In this file:


·         Arizona ranchers who supported Trump wall now have doubts about border plans

When Donald Trump was elected president, rancher John Ladd said smuggling traffic on his ranch immediately dipped, and he slept soundly for the first time in years… But other ranchers who voted for Trump say his “big, beautiful” wall won’t work without first improving how the Border Patrol monitors existing barriers…


·         The only real solution to the border crisis

·         Trump to request $8.6B in wall funding in 'tough' budget request, setting up congressional showdown



Arizona ranchers who supported Trump wall now have doubts about border plans


By Molly Hennessy-Fiske, Los Angeles Times

Mar 10, 2019


When Donald Trump was elected president, rancher John Ladd said smuggling traffic on his ranch immediately dipped, and he slept soundly for the first time in years.


Ladd, 63, a fourth-generation cattle rancher, had voted for Trump and his promise to build a border wall and have Mexico pay for it. But the wall hasn’t been constructed, the respite didn’t last, and Ladd, along with other vocal southern Arizona ranchers, has lost faith in the Border Patrol’s barrier plans.


“If they build a wall and do what they did to us, it isn’t going to work,” Ladd said last week as he drove through the 10½-mile stretch of his ranchland that borders Mexico — roughly from the community of Naco west to the San Pedro River.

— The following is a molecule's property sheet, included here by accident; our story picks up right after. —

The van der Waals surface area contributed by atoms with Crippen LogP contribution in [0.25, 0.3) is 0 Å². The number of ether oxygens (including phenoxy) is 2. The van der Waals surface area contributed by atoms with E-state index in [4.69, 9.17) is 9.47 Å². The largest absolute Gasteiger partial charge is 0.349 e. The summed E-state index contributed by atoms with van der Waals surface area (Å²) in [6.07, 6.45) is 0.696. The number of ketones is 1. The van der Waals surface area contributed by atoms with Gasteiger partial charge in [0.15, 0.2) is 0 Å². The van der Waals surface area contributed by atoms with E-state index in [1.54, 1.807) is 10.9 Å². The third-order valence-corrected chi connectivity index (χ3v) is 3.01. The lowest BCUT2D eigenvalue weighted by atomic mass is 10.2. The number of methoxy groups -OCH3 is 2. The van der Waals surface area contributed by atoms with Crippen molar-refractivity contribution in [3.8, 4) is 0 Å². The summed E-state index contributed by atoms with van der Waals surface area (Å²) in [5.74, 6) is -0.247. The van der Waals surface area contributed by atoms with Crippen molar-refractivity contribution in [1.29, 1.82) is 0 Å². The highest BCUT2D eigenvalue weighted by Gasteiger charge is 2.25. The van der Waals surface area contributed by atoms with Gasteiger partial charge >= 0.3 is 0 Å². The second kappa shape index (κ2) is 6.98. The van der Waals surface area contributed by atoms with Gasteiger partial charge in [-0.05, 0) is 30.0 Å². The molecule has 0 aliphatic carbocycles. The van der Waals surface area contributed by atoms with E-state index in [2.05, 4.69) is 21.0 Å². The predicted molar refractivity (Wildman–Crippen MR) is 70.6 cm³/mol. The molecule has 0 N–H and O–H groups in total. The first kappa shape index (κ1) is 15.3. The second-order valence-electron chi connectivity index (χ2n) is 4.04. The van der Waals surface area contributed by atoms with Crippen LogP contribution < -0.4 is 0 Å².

All but about half a mile of the border on his ranch is already fenced, a patchwork of varying heights, all erected on his land prior to the Trump administration. To his immediate west, at the foot of the Huachuca Mountains, the fence ends.


The first stretch of new fence planned for construction by the Trump administration is not slated for the Arizona desert but for Texas and is mired in environmental and land disputes. Even if that project moves forward and is expanded to Arizona, Ladd and some other ranchers now doubt it will stop smugglers unless the Border Patrol changes its policies and deploys agents closer to the new barriers.


Ladd’s friend and fellow rancher Jim Chilton still believes in Trump’s wall, but describes the project as three-pronged.


“You need a wall. You need roads. And just as important, you need the Border Patrol at the border,” said Chilton, 79, whose cattle ranch on the border a dozen miles west of Nogales is fenced with only barbed wire and frequented by smugglers, he says.


Chilton was invited to meet the president at the American Farm Bureau Federation convention in New Orleans in January, where Trump acknowledged smuggling traffic on Chilton’s ranch and brought him up to speak.


“Mr. President,” Chilton said after taking the stage in his Stetson and bolo tie, “we need a wall.”


Chilton didn’t mention the need for Border Patrol agents to monitor traffic along the barrier. He figures once the wall is built, “then we put pressure on the Border Patrol to change their strategy.”


But other ranchers who voted for Trump say his “big, beautiful” wall won’t work without first improving how the Border Patrol monitors existing barriers. They say a trip along Ladd’s property illustrates their concerns...